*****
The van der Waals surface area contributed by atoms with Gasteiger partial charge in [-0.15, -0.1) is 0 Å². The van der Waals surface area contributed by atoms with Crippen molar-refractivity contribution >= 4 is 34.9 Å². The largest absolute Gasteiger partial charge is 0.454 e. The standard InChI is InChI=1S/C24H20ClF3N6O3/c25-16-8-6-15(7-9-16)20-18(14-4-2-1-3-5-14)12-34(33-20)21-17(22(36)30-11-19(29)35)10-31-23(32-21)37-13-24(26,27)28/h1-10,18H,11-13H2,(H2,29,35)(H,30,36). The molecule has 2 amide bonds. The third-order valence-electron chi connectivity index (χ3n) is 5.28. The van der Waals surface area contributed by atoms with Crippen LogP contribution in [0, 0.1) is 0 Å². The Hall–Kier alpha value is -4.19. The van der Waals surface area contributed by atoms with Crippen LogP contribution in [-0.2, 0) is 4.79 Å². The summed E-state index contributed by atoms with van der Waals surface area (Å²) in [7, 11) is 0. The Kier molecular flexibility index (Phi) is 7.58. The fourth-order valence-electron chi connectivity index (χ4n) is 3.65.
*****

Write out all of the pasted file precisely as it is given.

The van der Waals surface area contributed by atoms with Gasteiger partial charge in [-0.15, -0.1) is 0 Å². The van der Waals surface area contributed by atoms with Crippen molar-refractivity contribution >= 4 is 34.9 Å². The largest absolute Gasteiger partial charge is 0.454 e. The standard InChI is InChI=1S/C24H20ClF3N6O3/c25-16-8-6-15(7-9-16)20-18(14-4-2-1-3-5-14)12-34(33-20)21-17(22(36)30-11-19(29)35)10-31-23(32-21)37-13-24(26,27)28/h1-10,18H,11-13H2,(H2,29,35)(H,30,36). The molecule has 2 amide bonds. The third-order valence-electron chi connectivity index (χ3n) is 5.28. The van der Waals surface area contributed by atoms with Crippen LogP contribution in [0, 0.1) is 0 Å². The Hall–Kier alpha value is -4.19. The van der Waals surface area contributed by atoms with Crippen LogP contribution in [-0.2, 0) is 4.79 Å². The summed E-state index contributed by atoms with van der Waals surface area (Å²) in [7, 11) is 0. The Kier molecular flexibility index (Phi) is 7.58. The fourth-order valence-electron chi connectivity index (χ4n) is 3.65.